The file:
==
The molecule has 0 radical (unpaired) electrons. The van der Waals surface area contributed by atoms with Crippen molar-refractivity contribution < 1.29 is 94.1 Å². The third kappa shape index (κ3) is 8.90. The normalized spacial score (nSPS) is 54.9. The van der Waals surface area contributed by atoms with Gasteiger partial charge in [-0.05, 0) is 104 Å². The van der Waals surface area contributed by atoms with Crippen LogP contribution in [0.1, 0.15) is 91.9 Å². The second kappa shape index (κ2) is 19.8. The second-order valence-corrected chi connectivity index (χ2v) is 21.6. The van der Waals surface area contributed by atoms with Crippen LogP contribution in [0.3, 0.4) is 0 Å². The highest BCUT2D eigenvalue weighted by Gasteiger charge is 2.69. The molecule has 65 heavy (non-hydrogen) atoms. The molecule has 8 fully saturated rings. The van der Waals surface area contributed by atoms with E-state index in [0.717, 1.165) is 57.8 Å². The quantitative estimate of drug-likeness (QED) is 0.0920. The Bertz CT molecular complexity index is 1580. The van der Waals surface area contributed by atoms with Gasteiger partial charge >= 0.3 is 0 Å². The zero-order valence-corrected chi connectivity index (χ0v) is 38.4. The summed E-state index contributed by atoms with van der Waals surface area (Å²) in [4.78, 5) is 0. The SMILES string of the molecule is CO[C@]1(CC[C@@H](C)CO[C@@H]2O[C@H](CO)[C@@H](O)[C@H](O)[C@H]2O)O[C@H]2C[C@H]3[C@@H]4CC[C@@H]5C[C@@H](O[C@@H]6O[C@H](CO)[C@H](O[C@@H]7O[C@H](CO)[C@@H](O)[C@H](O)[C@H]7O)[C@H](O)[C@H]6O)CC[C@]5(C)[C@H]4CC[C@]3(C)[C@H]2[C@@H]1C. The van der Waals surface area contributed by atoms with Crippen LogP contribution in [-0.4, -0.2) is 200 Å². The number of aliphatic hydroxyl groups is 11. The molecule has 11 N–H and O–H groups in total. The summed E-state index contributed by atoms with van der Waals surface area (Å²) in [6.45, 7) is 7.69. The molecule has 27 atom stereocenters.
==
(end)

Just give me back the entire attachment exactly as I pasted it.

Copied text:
The molecule has 0 radical (unpaired) electrons. The van der Waals surface area contributed by atoms with Crippen molar-refractivity contribution < 1.29 is 94.1 Å². The third kappa shape index (κ3) is 8.90. The normalized spacial score (nSPS) is 54.9. The van der Waals surface area contributed by atoms with Gasteiger partial charge in [-0.05, 0) is 104 Å². The van der Waals surface area contributed by atoms with Crippen LogP contribution in [0.1, 0.15) is 91.9 Å². The second kappa shape index (κ2) is 19.8. The second-order valence-corrected chi connectivity index (χ2v) is 21.6. The van der Waals surface area contributed by atoms with Crippen LogP contribution in [0.3, 0.4) is 0 Å². The highest BCUT2D eigenvalue weighted by Gasteiger charge is 2.69. The molecule has 65 heavy (non-hydrogen) atoms. The molecule has 8 fully saturated rings. The van der Waals surface area contributed by atoms with E-state index in [0.717, 1.165) is 57.8 Å². The quantitative estimate of drug-likeness (QED) is 0.0920. The Bertz CT molecular complexity index is 1580. The van der Waals surface area contributed by atoms with Gasteiger partial charge >= 0.3 is 0 Å². The zero-order valence-corrected chi connectivity index (χ0v) is 38.4. The summed E-state index contributed by atoms with van der Waals surface area (Å²) in [4.78, 5) is 0. The SMILES string of the molecule is CO[C@]1(CC[C@@H](C)CO[C@@H]2O[C@H](CO)[C@@H](O)[C@H](O)[C@H]2O)O[C@H]2C[C@H]3[C@@H]4CC[C@@H]5C[C@@H](O[C@@H]6O[C@H](CO)[C@H](O[C@@H]7O[C@H](CO)[C@@H](O)[C@H](O)[C@H]7O)[C@H](O)[C@H]6O)CC[C@]5(C)[C@H]4CC[C@]3(C)[C@H]2[C@@H]1C. The van der Waals surface area contributed by atoms with Crippen LogP contribution in [-0.4, -0.2) is 200 Å². The number of aliphatic hydroxyl groups is 11. The molecule has 11 N–H and O–H groups in total. The summed E-state index contributed by atoms with van der Waals surface area (Å²) in [6.45, 7) is 7.69. The molecule has 27 atom stereocenters.